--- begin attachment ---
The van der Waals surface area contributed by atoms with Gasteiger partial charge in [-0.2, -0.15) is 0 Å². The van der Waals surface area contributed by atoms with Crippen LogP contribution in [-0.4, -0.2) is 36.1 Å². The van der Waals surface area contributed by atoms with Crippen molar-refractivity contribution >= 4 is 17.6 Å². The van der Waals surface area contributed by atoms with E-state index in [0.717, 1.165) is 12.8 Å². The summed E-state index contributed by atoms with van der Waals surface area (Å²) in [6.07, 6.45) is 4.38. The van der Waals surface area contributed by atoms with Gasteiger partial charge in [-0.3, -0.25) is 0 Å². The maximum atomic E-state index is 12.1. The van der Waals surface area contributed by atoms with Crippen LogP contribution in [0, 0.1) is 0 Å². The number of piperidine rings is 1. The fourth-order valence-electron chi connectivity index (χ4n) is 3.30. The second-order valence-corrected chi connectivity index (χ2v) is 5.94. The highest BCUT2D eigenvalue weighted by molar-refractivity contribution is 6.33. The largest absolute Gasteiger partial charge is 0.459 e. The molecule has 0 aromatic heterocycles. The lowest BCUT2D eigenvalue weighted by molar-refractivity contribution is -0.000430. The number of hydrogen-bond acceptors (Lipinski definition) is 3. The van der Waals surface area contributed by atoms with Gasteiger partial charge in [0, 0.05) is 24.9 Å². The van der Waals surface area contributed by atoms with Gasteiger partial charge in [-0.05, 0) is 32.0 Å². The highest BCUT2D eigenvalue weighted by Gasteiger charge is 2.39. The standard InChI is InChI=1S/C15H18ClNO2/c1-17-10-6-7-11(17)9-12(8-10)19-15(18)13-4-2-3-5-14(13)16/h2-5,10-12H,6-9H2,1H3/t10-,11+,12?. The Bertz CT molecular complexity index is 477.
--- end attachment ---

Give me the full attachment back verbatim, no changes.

The van der Waals surface area contributed by atoms with Gasteiger partial charge in [-0.2, -0.15) is 0 Å². The van der Waals surface area contributed by atoms with Crippen LogP contribution in [-0.4, -0.2) is 36.1 Å². The van der Waals surface area contributed by atoms with Crippen molar-refractivity contribution >= 4 is 17.6 Å². The van der Waals surface area contributed by atoms with E-state index in [0.717, 1.165) is 12.8 Å². The summed E-state index contributed by atoms with van der Waals surface area (Å²) in [6.07, 6.45) is 4.38. The van der Waals surface area contributed by atoms with Gasteiger partial charge in [-0.3, -0.25) is 0 Å². The maximum atomic E-state index is 12.1. The van der Waals surface area contributed by atoms with Crippen LogP contribution in [0, 0.1) is 0 Å². The number of piperidine rings is 1. The fourth-order valence-electron chi connectivity index (χ4n) is 3.30. The second-order valence-corrected chi connectivity index (χ2v) is 5.94. The highest BCUT2D eigenvalue weighted by molar-refractivity contribution is 6.33. The largest absolute Gasteiger partial charge is 0.459 e. The molecule has 0 aromatic heterocycles. The lowest BCUT2D eigenvalue weighted by molar-refractivity contribution is -0.000430. The number of hydrogen-bond acceptors (Lipinski definition) is 3. The van der Waals surface area contributed by atoms with Gasteiger partial charge in [0, 0.05) is 24.9 Å². The van der Waals surface area contributed by atoms with Gasteiger partial charge in [-0.05, 0) is 32.0 Å². The highest BCUT2D eigenvalue weighted by Gasteiger charge is 2.39. The standard InChI is InChI=1S/C15H18ClNO2/c1-17-10-6-7-11(17)9-12(8-10)19-15(18)13-4-2-3-5-14(13)16/h2-5,10-12H,6-9H2,1H3/t10-,11+,12?. The Bertz CT molecular complexity index is 477.